British author H. G. Wells was a scholar, an anthropologist, a visionary and a futurist. His works are spectacularly witty theories on technologial and scientific advancements – and usually include very disturbing messages concerning possible conscequences.
The Island of Doctor Moreau is in large part a study on the moral boundaries of science: The arguably mad name character performs unscrupulous experiments throughout the book. As the distinctions between humans and animals are dangerously blurred, horrific realities in regards to violence and ruthlessness unravel.
Consequentially, horror ensues.
Wells‘ subject matter of vivisection seems very cruel and unusual, but this plot hasn’t randomly popped up: The story war written as a reflexion of the 1876 Cruelty to Animals Act. Doctor Moreau, residing on his private island, is performing operations and alterations on live animals – acts deemed illegal by the aforementioned law.
Firstly, the story raises the question of the means, ends, utilitarism and justification of scientific experiments. Thus prompting the philosophical discussion of consciousness, pain and emotions in animals – a description made even more disturbing by the comparison with 21st century status quo and what used to be the norm in Wells‘ time.
The question of extenuating circumstances arises: Does the fact that Moreau conducts his experiments on an isolated island and in complete secrecy, prompting no one to join or imitate his excursions, redeem his actions in the slightest?
Can it be argued that by humanizing his animals, Moreau – as he himself rationalizes his experiments – actually raises their status on the evolutionary ladder, or are his acts wholly unnatural and despicable, and he a monster among monsters?
Wells chose the right path of perspective with the narrating character of Prendick, who has no part in the experiments but is thrust onto the island as a shipwreck survivor – an everyman, so to say. And yet, even Prendick describes the lasting cries of animals in pain merely as ‘singularly irritating’, whereas he is much more alarmed by the fact that he might be hearing human cries in Moreau’s operation room.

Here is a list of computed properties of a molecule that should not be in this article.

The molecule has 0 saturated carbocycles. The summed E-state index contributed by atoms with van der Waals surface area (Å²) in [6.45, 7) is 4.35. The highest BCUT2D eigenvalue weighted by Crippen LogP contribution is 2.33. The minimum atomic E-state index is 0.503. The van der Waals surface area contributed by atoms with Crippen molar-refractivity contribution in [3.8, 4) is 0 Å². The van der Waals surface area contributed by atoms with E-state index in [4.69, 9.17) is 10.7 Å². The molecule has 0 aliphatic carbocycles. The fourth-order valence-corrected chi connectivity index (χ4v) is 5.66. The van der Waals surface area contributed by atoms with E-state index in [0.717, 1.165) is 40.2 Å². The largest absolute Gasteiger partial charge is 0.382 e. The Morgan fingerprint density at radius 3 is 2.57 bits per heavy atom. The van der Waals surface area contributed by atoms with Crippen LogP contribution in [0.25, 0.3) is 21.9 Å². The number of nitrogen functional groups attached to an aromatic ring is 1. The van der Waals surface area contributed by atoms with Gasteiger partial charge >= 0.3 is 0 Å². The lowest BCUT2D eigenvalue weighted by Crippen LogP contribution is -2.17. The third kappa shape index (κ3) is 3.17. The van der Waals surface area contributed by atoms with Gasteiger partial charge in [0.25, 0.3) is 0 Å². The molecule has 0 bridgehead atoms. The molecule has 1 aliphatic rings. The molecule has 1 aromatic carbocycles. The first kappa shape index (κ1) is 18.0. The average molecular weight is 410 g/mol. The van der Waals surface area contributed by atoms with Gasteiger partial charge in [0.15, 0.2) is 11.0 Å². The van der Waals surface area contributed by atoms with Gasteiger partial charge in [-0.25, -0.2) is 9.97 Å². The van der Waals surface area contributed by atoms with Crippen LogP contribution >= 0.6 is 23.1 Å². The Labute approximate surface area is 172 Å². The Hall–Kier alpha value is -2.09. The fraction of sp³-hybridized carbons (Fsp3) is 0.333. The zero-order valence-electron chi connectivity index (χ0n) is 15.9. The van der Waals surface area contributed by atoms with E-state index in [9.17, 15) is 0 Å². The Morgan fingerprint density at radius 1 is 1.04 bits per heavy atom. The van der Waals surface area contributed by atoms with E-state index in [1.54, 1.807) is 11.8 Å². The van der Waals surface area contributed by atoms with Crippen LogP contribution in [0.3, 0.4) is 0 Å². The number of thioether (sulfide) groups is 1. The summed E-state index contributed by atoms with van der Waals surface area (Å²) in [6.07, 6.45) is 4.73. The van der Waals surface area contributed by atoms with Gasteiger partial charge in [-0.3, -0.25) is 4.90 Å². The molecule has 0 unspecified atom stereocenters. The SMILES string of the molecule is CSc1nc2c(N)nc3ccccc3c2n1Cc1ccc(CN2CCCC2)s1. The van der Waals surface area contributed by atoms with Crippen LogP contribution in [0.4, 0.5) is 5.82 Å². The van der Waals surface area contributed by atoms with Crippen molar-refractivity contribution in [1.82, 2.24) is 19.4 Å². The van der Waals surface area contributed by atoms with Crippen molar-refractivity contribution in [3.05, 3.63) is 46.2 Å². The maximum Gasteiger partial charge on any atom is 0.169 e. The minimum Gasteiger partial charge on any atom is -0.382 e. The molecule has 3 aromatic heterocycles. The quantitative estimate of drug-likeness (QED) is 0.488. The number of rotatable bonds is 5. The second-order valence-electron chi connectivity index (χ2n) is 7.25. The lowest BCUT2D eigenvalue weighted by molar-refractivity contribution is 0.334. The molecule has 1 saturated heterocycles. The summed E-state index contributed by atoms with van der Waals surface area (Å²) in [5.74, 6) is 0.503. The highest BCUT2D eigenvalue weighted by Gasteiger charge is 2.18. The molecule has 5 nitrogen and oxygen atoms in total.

Having already given high praise to the horrors and suspense in The War of the Worlds, I was prepared to experience similar sensations while reading this admittedly rather peculiar story. In comparison, though, the latter did not reach the places WotW touches on the scale of terror. Moreau is rather a text for external reflection and group discussion. It does not suck the reader in as War does with its individual, internal impact.
The philosophical complexity of this plot gains on – and possibly even surpasses – Wells‘ extraterrestrial dystopia with ease.
The Island of Doctor Moreau is, nevertheless, quite the unnerving novel. As is the case in his other works, Wells handles the suspense of his plot masterfully and carefully tends to the scientific end of the rather grotesque story so that it pertains a sense of realism throughout.
Additionally: Whilst comparing both plots, it is curiously so that both novels serve a very poetic justice to the oppressors in the end of the story. This most satisfying detail helps to better digest the very real contents of Wells‘ macabre fantasies.
I remain fascinated by Wells‘ works and will most certainly go on to read his other texts.
Have you read anything by H. G. Wells, seen a movie based on the books, or heard a rather controversial tidbit? If so, I would love to have you down in the comment section.
‘Never mind the dog’: Experimental Subjects in H. G. Wells’ The Island of Doctor Moreau and Wilkie Collins’ Heart and Science. (Wilkie Collins Society)
Literary Escapades. H. G. Wells: ‚The War of the Worlds‘ (sandrafalke.com)
Title: The Island of Doctor Moreau
Author: H. G. Wells
Erscheinungsdatum: 2017 (orig. 1896)
Verlag: Collins Classics